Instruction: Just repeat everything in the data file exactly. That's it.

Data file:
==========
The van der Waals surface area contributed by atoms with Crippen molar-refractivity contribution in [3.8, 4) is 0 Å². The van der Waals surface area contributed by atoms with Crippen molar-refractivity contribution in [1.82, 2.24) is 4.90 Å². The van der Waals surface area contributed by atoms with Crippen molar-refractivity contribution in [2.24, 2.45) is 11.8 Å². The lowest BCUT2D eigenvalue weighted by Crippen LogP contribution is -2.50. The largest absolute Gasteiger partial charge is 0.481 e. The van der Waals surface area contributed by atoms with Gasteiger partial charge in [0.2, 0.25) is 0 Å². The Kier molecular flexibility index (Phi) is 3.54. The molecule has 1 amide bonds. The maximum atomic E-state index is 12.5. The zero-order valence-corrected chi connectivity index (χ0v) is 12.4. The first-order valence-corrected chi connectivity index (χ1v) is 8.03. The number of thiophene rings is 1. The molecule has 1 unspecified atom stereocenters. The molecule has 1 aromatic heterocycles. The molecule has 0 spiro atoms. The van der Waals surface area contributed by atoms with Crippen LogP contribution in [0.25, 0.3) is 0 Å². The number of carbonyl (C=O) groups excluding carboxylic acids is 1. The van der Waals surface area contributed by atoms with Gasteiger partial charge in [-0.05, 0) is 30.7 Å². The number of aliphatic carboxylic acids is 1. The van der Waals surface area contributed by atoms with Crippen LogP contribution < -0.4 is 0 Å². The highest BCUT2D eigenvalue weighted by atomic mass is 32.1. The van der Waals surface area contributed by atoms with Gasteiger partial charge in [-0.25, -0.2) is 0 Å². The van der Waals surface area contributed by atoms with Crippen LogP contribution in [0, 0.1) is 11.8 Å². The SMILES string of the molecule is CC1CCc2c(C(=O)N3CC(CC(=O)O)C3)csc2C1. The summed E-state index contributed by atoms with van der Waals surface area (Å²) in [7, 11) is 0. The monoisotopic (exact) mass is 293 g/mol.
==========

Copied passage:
The van der Waals surface area contributed by atoms with Crippen molar-refractivity contribution in [3.8, 4) is 0 Å². The van der Waals surface area contributed by atoms with Crippen molar-refractivity contribution in [1.82, 2.24) is 4.90 Å². The van der Waals surface area contributed by atoms with Crippen molar-refractivity contribution in [2.24, 2.45) is 11.8 Å². The lowest BCUT2D eigenvalue weighted by Crippen LogP contribution is -2.50. The largest absolute Gasteiger partial charge is 0.481 e. The van der Waals surface area contributed by atoms with Gasteiger partial charge in [0.2, 0.25) is 0 Å². The Kier molecular flexibility index (Phi) is 3.54. The molecule has 1 amide bonds. The maximum atomic E-state index is 12.5. The zero-order valence-corrected chi connectivity index (χ0v) is 12.4. The first-order valence-corrected chi connectivity index (χ1v) is 8.03. The number of thiophene rings is 1. The molecule has 1 unspecified atom stereocenters. The molecule has 1 aromatic heterocycles. The molecule has 0 spiro atoms. The van der Waals surface area contributed by atoms with Crippen LogP contribution in [0.25, 0.3) is 0 Å². The number of carbonyl (C=O) groups excluding carboxylic acids is 1. The van der Waals surface area contributed by atoms with Gasteiger partial charge in [-0.05, 0) is 30.7 Å². The number of aliphatic carboxylic acids is 1. The van der Waals surface area contributed by atoms with Crippen LogP contribution < -0.4 is 0 Å². The highest BCUT2D eigenvalue weighted by atomic mass is 32.1. The van der Waals surface area contributed by atoms with Gasteiger partial charge in [-0.25, -0.2) is 0 Å². The van der Waals surface area contributed by atoms with Crippen LogP contribution in [0, 0.1) is 11.8 Å². The SMILES string of the molecule is CC1CCc2c(C(=O)N3CC(CC(=O)O)C3)csc2C1. The summed E-state index contributed by atoms with van der Waals surface area (Å²) in [7, 11) is 0. The monoisotopic (exact) mass is 293 g/mol.